While retreading his typical kneejerk arguments that Obama is a failed president, Hanson has joined the ranks of Netanyahu supporters who are defending the increasingly difficult-to-defend strategic alliance between the U.S. and Israel.
His blog posts on National Review Online are quickly becoming required reading for anyone who seeks an insight into the mind of a pundit who is deeply rattled and perturbed (read Gary Brecher’s review of A War Like No Other for a less charitable treatment of Hanson’s intellect) by Obama’s rise to power.
Hanson argues that despots likes Ahmadinejad, Chávez, Castro and Putin have been allowed to run wild under the Obama administration’s stewardship—or lack thereof—of what remains of American hegemony, exceptionalism and “Western commonalities”.
But what really seems to rub Hanson the wrong way, and presumably was the catalyst for his blog post, was the administration’s unwillingness to “defend Israel” last week.
Most have gotten the message by now that the United States is not particularly committed, at least in the old fashion, to defending Israel from its myriad of material and intellectual enemies.
Hanson is not alone in his pleas for the U.S. to return to its duties of defending Israel “right or wrong” but the oversimplified assumption that the Obama administration should defuse a situation initiated by the Netanyahu government’s approval of new construction projects in East Jerusalem is missing the fundamental point of disagreement between this administration and Israel and its boosters.
If, as previously mentioned on this blog (here and here), Mark Perry is correct that Biden’s message to Netanyahu–“What you’re doing here undermines the security of our troops who are fighting in Iraq, Afghanistan and Pakistan”—actually originated from top military brass, then the challenge facing the Victor Davis Hansons, AIPACs, and The Israel Projects of this world will require far greater nuance than press releases calling for the U.S. to realize its “shared interests” with Israel and blast emails to media outlets pointing to the U.S.-Israel relationship as, “core to America’s security and our values.”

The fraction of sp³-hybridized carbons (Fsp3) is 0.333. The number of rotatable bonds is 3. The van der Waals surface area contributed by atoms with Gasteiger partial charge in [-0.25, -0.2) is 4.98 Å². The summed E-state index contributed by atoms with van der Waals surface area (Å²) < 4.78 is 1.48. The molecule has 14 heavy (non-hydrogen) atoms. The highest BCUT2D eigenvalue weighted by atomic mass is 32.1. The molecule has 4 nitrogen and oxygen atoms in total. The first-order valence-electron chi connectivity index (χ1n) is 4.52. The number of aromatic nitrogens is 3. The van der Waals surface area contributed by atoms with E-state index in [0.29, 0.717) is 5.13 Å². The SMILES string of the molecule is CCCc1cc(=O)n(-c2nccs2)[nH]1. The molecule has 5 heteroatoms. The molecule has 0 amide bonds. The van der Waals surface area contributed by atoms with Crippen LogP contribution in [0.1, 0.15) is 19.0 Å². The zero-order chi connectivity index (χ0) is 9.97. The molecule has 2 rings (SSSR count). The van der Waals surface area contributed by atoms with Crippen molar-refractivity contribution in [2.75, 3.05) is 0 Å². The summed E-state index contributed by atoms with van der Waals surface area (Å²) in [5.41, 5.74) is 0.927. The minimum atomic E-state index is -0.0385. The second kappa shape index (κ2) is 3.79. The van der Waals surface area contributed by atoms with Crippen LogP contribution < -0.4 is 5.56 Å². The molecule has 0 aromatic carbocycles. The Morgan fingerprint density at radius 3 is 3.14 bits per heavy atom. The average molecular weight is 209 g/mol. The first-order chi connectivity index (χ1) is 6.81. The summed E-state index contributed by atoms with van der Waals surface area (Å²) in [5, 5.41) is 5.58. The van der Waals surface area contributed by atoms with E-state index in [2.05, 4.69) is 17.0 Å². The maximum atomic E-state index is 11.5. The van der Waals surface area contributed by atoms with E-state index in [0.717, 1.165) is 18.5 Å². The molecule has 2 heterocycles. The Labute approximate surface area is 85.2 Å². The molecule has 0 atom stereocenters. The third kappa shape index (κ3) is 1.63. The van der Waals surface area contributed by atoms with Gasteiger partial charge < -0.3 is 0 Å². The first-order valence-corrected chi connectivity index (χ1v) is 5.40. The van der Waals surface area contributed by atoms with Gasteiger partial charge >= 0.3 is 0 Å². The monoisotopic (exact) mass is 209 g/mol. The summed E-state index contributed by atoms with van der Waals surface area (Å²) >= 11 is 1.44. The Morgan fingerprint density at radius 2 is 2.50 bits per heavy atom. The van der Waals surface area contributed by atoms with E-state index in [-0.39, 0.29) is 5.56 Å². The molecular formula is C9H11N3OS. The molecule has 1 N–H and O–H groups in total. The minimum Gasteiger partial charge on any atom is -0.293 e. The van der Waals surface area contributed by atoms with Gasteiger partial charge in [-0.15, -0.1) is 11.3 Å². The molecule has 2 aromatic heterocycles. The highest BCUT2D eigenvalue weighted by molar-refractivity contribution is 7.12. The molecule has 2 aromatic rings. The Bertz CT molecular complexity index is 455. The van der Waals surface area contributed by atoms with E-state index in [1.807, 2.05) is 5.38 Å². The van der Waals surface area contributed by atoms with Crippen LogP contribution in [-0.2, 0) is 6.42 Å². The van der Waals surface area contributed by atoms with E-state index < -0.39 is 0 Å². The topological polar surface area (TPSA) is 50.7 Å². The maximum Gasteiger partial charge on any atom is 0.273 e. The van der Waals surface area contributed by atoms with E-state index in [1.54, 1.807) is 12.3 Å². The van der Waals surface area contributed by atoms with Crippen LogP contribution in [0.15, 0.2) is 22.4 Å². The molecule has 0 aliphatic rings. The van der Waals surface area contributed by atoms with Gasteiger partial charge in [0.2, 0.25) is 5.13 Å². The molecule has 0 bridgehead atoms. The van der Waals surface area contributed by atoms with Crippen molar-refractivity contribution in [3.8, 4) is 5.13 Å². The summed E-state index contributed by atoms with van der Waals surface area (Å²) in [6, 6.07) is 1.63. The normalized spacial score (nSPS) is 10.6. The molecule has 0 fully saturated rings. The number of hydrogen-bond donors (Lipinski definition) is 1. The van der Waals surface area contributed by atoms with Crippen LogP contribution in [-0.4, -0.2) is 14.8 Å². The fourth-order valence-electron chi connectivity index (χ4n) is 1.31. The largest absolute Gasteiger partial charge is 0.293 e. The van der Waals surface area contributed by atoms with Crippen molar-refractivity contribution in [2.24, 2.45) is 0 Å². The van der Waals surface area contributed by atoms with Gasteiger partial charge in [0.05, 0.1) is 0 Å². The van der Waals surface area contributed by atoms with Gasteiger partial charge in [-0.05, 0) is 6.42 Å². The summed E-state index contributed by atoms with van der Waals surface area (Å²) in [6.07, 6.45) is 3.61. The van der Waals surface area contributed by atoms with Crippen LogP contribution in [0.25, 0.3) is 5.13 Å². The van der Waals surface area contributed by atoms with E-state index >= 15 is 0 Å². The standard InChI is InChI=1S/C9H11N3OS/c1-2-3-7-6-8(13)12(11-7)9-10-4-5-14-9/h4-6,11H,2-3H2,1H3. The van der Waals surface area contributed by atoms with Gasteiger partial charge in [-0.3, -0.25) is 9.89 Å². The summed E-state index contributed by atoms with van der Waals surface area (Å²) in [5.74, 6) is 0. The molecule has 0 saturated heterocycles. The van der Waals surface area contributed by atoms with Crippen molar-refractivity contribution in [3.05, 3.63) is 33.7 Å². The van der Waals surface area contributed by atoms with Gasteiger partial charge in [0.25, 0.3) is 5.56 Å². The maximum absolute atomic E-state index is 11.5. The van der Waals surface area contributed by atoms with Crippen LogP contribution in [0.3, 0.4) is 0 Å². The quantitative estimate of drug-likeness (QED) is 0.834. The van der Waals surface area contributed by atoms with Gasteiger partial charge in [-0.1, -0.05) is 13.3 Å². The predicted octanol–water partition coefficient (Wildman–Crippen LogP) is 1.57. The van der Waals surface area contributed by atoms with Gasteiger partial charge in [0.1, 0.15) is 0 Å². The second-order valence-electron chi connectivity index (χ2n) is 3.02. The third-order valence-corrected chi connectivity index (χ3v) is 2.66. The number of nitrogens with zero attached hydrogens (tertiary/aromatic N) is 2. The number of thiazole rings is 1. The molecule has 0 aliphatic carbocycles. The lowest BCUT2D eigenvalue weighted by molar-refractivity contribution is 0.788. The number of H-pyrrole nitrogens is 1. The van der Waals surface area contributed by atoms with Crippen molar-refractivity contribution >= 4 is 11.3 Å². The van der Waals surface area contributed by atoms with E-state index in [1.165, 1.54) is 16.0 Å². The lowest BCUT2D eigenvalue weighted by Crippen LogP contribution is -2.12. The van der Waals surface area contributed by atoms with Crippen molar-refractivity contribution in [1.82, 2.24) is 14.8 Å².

The bottom-line is that there is serious doubt about whether these statements are true. An effective rebuttal to the current tensions will require a reasoned explanation from Netanyahu’s supporters in the U.S. about how, exactly, Israel’s occupation of Gaza and continued construction of settlements helps secure U.S. interests and reflects American values.
Hanson’s argument that American exceptionalism and “shared values” with Israel is enough to justify unconditional support for Israel is under serious attack. The press releases and PR maneuvers defending Netanyahu’s government and the “special relationship” are simply repeating a set of assumptions about the relationship which has been called into question by Biden and the military’s top-leadership.
Netanyahu is going to face an uphill public-relations and diplomacy battle which will require far more attention to detail than email blasts or Victor Davis Hanson are capable of providing.
The AIPAC conference runs from March 21-March 23. Many of us here in Washington will be watching to see if the organizers can make a reasoned case that Israel’s recent behavior justifies the seemingly unconditional support which it has enjoyed in the past.